Skip main navigation

Hurry, only 6 days left to get one year of Unlimited learning for £249.99 £174.99. New subscribers only. T&Cs apply

Find out more


In this article, we’ll explore frameworks. This will include topics like Vue.js and Angular.
Someone working on a computer.
© Packt

The frameworks are more complex and usually you’ll have to install them on your computer.

How to do this can be found in the online documentation of the specific framework. And whenever you are done coding and you want to run your code, you’ll have to run a command that will process your code into something the browser will understand. We are “serving” the application when we do this.


Vue.js is a lightweight JavaScript framework. It can be used to build user interfaces and single-page applications (SPAs). The way user interfaces are written with Vue.js can be hard to get your head around the first time you encounter it. Have a look at this code sample:

<!DOCTYPE html>
<script src=""></script>
<div id="app">
<p v-if="!hide">
Let's play hide and seek. <br />
Go to the console and type: <br />
obj._data.hide = true <br />
let obj = new Vue({
el: "#app",
data: {
hide: false,

This is a simple HTML page, importing a JavaScript link from Vue. There is something weird going on in the HTML of the <p> tag: there is a v-if element. This element will only be displayed when the condition in that v-if is true.

In this case, it is looking at the hide property of our data object in our Vue instance. If you change the value of this hide to true, the negated hide statement will become false, and the element will disappear. This is something that we could have done without Vue as well, but we would then have specified a JavaScript event for the change of the value and used JavaScript to edit the CSS to hide the paragraph.

You can even see HTML elements that are new to you. That is because these are not regular HTML elements, but rather from Vue, which lets you define your own elements. You can run into HTML that looks like this:

<div id="custom-component">

And when you open the webpage associated with it, it shows:

Maaike says: good job!

This is not because HTML knows how to do that. This is because there is a snippet that defines the maaike component. Here is the snippet:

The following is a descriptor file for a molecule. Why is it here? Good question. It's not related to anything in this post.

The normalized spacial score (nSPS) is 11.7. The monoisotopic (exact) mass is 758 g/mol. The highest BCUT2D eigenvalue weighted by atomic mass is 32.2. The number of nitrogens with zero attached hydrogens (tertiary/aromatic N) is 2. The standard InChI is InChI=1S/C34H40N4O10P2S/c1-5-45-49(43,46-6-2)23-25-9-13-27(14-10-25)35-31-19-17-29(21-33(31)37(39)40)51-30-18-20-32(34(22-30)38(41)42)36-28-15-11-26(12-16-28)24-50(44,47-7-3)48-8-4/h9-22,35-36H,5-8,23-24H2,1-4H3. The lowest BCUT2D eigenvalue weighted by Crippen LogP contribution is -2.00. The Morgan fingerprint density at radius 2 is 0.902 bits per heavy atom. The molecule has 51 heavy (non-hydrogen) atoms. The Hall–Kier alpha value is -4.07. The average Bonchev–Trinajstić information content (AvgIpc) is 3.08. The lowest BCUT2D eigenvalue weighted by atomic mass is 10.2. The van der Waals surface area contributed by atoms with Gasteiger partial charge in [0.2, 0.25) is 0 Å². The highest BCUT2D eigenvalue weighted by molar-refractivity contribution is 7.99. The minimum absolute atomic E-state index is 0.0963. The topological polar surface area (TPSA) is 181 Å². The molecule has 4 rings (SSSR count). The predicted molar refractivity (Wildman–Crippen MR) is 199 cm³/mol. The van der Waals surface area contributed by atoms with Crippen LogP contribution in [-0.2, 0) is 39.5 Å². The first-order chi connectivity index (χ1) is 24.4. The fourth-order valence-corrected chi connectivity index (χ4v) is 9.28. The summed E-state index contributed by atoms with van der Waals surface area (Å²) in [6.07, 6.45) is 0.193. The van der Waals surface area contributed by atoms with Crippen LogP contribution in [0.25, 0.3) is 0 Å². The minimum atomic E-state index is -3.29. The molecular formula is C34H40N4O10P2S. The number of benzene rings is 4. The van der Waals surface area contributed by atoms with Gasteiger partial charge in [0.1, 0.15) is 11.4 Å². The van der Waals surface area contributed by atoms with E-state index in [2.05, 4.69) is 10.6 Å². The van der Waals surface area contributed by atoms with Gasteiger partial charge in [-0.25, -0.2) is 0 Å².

Vue.component("maaike", {
template: "<p>Maaike says: good job!</p>",
new Vue({ el: "#app" });

In the preceding code, a new Vue component is created, and it can actually hold data and have a function too, but this one is very basic and just to illustrate we can add HTML templates in the template property. There is a paragraph specified. When the webpage gets loaded, the **** component will be replaced with whatever is in the template.

The content of one page can come from many files. Usually these components all have their own file. There is a lot more official Vue tooling that you will get to know once you dive into Vue.js. It is actually a great framework for beginners with frameworks, as it is rather clear what is going on and is a great starting point for comprehending frameworks in general.

At the time of writing, you can find the full Vue docs here.


Angular is a framework that originates from and is (currently) maintained by Google. Angular is a lot heavier than Vue.js, but it can be considered a complete package. This means that Angular takes up more disk space, and more disk space usually means it is slower to compile and install. Looking at Angular code isn’t really that much different from Vue.js. However, Angular uses TypeScript instead of JavaScript. TypeScript is a superset of JavaScript and gets transpiled to JavaScript, but it is stricter and has a different syntax as well.

Angular can be recognized by the ng attributes in the HTML. We are not going to show a full example, but here is the HTML that will show all the tasks on a to-do list (when the code around it is set correctly):

<li ng-repeat="task in tasks">
{{task}}<span ng-click="deleteTask($index)">Done</span>

The ng-repeat attribute is specifying the repeat action that for every task on the task list, it should create a <li> element. And task can be used as a variable inside <li> as well, as indicated by {{ task }}.

There’s one more Angular-specific thing going on, ng-click, which tells Angular what to do when an element gets clicked. This is similar to the onclick event of JavaScript, but it can now be dynamically binded. This means that when writing the code, you don’t need to know about onclick yet. Clearly, you can achieve the same thing in JavaScript by specifying events that will lead to changes of the onclick attribute (and the complete element if necessary), but this is a lot more code that needs to be written. This goes for anything in Angular: it can be done with just JavaScript but it is a lot more work (and that might actually be an understatement, depending on the complexity of the situation).

At the time of writing, you can find the full Angular docs here.

Learning to work with libraries and frameworks such as React, Angular, or Vue is a very logical and even must-have next step if you seek to be a frontend developer. In the authors’ view, the difficulty of these options doesn’t really differ that much. Which one is the best choice depends on the place you want to work and the region that you are in, because there are regional preferences for these frameworks and libraries.

© Packt
This article is from the free online

Intermediate and Advanced Javascript

Created by
FutureLearn - Learning For Life

Reach your personal and professional goals

Unlock access to hundreds of expert online courses and degrees from top universities and educators to gain accredited qualifications and professional CV-building certificates.

Join over 18 million learners to launch, switch or build upon your career, all at your own pace, across a wide range of topic areas.

Start Learning now